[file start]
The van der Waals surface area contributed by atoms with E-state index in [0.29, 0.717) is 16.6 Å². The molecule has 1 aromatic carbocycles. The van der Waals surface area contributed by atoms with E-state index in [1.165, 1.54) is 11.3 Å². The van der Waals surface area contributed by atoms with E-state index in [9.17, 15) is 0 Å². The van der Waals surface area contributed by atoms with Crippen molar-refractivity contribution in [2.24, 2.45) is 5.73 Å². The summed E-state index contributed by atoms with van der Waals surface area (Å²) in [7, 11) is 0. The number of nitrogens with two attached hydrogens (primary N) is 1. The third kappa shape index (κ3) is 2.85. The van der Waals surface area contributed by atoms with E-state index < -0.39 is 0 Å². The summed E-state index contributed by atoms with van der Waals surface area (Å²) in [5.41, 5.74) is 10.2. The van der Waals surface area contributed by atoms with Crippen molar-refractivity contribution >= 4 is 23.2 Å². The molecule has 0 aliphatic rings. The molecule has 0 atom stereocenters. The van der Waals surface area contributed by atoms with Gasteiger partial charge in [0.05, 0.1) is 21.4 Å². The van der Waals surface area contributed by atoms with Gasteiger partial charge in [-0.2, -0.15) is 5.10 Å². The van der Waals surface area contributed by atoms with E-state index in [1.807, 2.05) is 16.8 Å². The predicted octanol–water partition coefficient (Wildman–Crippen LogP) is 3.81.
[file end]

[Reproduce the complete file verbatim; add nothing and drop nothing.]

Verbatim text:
The van der Waals surface area contributed by atoms with E-state index in [0.29, 0.717) is 16.6 Å². The molecule has 1 aromatic carbocycles. The van der Waals surface area contributed by atoms with E-state index in [1.165, 1.54) is 11.3 Å². The van der Waals surface area contributed by atoms with E-state index in [9.17, 15) is 0 Å². The van der Waals surface area contributed by atoms with Crippen molar-refractivity contribution in [2.24, 2.45) is 5.73 Å². The summed E-state index contributed by atoms with van der Waals surface area (Å²) in [7, 11) is 0. The number of nitrogens with two attached hydrogens (primary N) is 1. The third kappa shape index (κ3) is 2.85. The van der Waals surface area contributed by atoms with E-state index < -0.39 is 0 Å². The summed E-state index contributed by atoms with van der Waals surface area (Å²) in [5.41, 5.74) is 10.2. The van der Waals surface area contributed by atoms with Crippen molar-refractivity contribution >= 4 is 23.2 Å². The molecule has 0 aliphatic rings. The molecule has 0 atom stereocenters. The van der Waals surface area contributed by atoms with Gasteiger partial charge in [0.05, 0.1) is 21.4 Å². The van der Waals surface area contributed by atoms with Gasteiger partial charge in [-0.2, -0.15) is 5.10 Å². The van der Waals surface area contributed by atoms with E-state index in [1.807, 2.05) is 16.8 Å². The predicted octanol–water partition coefficient (Wildman–Crippen LogP) is 3.81.